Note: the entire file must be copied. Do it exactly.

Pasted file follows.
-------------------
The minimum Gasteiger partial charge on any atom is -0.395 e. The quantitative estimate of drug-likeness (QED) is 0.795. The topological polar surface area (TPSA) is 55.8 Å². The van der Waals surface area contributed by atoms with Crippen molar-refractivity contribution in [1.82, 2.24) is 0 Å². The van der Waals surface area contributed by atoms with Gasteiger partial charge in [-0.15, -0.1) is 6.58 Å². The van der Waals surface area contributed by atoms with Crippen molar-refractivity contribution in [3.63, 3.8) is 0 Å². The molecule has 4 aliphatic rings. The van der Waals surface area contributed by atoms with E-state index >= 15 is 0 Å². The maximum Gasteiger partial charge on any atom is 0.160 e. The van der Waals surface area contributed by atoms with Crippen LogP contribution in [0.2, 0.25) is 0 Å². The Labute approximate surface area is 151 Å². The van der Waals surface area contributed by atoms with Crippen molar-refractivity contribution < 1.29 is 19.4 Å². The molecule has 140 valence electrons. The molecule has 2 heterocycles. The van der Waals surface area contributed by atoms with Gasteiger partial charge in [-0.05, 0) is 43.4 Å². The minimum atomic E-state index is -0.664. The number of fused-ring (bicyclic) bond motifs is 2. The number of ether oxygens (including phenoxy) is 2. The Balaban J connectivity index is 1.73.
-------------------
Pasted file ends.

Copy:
The minimum Gasteiger partial charge on any atom is -0.395 e. The quantitative estimate of drug-likeness (QED) is 0.795. The topological polar surface area (TPSA) is 55.8 Å². The van der Waals surface area contributed by atoms with Crippen molar-refractivity contribution in [1.82, 2.24) is 0 Å². The van der Waals surface area contributed by atoms with Gasteiger partial charge in [-0.15, -0.1) is 6.58 Å². The van der Waals surface area contributed by atoms with Crippen molar-refractivity contribution in [3.63, 3.8) is 0 Å². The molecule has 4 aliphatic rings. The van der Waals surface area contributed by atoms with E-state index >= 15 is 0 Å². The maximum Gasteiger partial charge on any atom is 0.160 e. The van der Waals surface area contributed by atoms with Crippen LogP contribution in [0.2, 0.25) is 0 Å². The Labute approximate surface area is 151 Å². The van der Waals surface area contributed by atoms with Crippen molar-refractivity contribution < 1.29 is 19.4 Å². The molecule has 140 valence electrons. The molecule has 2 heterocycles. The van der Waals surface area contributed by atoms with Gasteiger partial charge in [-0.05, 0) is 43.4 Å². The minimum atomic E-state index is -0.664. The number of fused-ring (bicyclic) bond motifs is 2. The number of ether oxygens (including phenoxy) is 2. The Balaban J connectivity index is 1.73.